Because that’s what this feels like: a drive-by shooting of the greatness that once was Game of Thrones.
We’ve been here before. Sometimes beloved shows simply crap the bed in their final hour. Game of Thrones has plenty of company there. See also: Dexter, Battlestar Galactica Lost, How I Met Your Mother, the first-run of Roseanne, and Seinfeld. A common response to such disappointment is to feel like if the ending sucked then you’ve actually just wasted years of your life watching this show.
I don’t feel like that with Game of Thrones. Like I said, it’s one of the only TV shows my brother and I have ever bonded over. We watched it together just as so many other families and friends have over the years. It was a great show until it wasn’t, but I’ve always had a great time watching it and geeking out about it, both on the site and IRL with my brother. The journey was worth it even if the final destination didn’t live up to expectations.
Or maybe that’s just what I’m telling myself right now to keep from getting too worked up.
I don’t think so, though. The show went off the rails so long ago that I let go of any hope that Benioff & Weiss would ever right the ship. The finale confirmed as much, and as a result, I despair not for Dany or Jon but instead for the fans of the show. My story is not unique. So many around the world have bonded over Game of Thrones. We will never see the likes of it again.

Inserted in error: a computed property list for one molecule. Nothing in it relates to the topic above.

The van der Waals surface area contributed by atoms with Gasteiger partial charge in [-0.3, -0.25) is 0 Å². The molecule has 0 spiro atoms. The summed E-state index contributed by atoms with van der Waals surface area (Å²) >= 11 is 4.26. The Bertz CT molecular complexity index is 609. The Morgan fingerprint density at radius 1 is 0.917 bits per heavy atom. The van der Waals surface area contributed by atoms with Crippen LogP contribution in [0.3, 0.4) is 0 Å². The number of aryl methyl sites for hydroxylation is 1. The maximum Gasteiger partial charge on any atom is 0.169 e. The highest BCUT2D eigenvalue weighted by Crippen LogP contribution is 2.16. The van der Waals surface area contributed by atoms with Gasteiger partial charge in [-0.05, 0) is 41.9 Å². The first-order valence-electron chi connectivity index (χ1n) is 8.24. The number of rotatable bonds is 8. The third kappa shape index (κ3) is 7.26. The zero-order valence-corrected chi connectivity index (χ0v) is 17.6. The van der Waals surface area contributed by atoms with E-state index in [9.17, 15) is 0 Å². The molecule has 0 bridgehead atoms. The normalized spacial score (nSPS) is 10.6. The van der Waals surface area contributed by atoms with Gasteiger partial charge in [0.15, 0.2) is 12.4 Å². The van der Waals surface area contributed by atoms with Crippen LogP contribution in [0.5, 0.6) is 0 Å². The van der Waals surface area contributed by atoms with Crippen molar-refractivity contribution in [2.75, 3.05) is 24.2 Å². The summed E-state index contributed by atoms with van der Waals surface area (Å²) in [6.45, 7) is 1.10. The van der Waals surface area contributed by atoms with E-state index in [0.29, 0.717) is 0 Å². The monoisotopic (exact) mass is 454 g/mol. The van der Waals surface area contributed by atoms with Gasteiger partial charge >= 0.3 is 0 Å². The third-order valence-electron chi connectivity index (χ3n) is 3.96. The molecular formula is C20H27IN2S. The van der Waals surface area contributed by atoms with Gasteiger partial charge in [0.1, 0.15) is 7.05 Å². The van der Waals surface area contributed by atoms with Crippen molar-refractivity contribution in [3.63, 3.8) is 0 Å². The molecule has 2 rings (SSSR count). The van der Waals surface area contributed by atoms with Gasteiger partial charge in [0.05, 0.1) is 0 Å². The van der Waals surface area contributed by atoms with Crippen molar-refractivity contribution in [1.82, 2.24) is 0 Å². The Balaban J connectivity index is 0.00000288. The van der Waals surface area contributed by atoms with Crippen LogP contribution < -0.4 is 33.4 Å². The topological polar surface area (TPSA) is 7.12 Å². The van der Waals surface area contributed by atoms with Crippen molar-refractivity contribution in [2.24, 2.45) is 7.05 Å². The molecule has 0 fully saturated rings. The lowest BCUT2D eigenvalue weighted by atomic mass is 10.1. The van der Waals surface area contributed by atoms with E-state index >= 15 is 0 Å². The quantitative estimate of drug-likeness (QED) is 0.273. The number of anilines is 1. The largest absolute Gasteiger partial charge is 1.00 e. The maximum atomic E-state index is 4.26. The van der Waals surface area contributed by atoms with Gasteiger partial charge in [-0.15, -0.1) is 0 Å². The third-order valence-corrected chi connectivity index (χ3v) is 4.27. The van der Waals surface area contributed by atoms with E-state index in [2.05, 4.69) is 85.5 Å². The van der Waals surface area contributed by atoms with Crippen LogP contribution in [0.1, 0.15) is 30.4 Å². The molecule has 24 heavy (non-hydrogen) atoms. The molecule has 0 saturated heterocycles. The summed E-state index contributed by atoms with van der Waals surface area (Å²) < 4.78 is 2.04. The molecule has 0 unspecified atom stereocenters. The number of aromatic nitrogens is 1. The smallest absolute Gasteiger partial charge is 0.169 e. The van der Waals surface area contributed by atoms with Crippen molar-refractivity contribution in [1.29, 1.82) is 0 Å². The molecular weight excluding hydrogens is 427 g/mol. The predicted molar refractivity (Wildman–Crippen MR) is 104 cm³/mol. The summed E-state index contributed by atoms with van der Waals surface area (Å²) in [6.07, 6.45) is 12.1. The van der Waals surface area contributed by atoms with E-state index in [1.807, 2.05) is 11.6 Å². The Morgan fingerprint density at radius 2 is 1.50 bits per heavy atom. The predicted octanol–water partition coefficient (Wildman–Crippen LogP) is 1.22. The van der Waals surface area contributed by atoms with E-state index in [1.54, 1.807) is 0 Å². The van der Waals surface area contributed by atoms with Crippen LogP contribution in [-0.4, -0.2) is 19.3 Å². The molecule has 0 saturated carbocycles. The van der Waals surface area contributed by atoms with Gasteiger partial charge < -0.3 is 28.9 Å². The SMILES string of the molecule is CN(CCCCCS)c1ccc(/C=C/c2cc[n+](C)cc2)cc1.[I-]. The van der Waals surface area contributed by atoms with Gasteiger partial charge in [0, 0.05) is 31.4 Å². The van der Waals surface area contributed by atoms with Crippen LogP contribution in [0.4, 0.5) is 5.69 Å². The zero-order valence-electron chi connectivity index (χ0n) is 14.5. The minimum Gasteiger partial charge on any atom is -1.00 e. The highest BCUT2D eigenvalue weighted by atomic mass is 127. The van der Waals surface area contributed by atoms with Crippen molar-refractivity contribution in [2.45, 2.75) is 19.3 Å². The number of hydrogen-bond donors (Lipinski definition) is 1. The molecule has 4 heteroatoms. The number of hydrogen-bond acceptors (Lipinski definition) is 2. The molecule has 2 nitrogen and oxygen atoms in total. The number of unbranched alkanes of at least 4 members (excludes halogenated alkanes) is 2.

Sure, AT&T will bleed as many spin-offs as possible out of HBO, and the finale surprisingly leaves the show open for a sequel series should that ever come to pass. However, you don’t replace a cultural behemoth with something which looks just like it. No, the next Game of Thrones – as in the next big show we all talk about it – will most likely look nothing like it and be something we’ll never see coming. I don’t know if I will bond with my brother over that show, but I know we watched Game of Thrones together for nearly a decade. No amount of disappointing storytelling can ever take that away.
RANDOM PARTING THOUGHTS
- I give Bran’s reign as King three years, four tops. Only a matter of time before his constant vague proclamations, detached stare and frequent unexplained out-of-body wharging gets on everyone’s nerves. I don’t even think he’ll suffer a coup, more he’ll just roll off into the woods one day and never be seen again, leaving Tyrion to rule in his place.
- Bright side: Tyrion was the one character so many said they loved too much to watch die. Kill him and lose me as a viewer and all that. Hey, they didn’t kill him. So, that’s good, I guess.
- Potential spin-offs or sequel series storylines: The Unsullied protecting Naath, Arya exploring west of Westeros, Jon and the wildlings re-building society north of The Wall, Sansa as Queen of the North.
What’s your Game of Thrones story? Who has been your favorite person to watch the show with? Or favorite blogger/podcaster/entertainment journalist to turn to for post-show commentary? And what did you think of the finale? Let me know in the comments.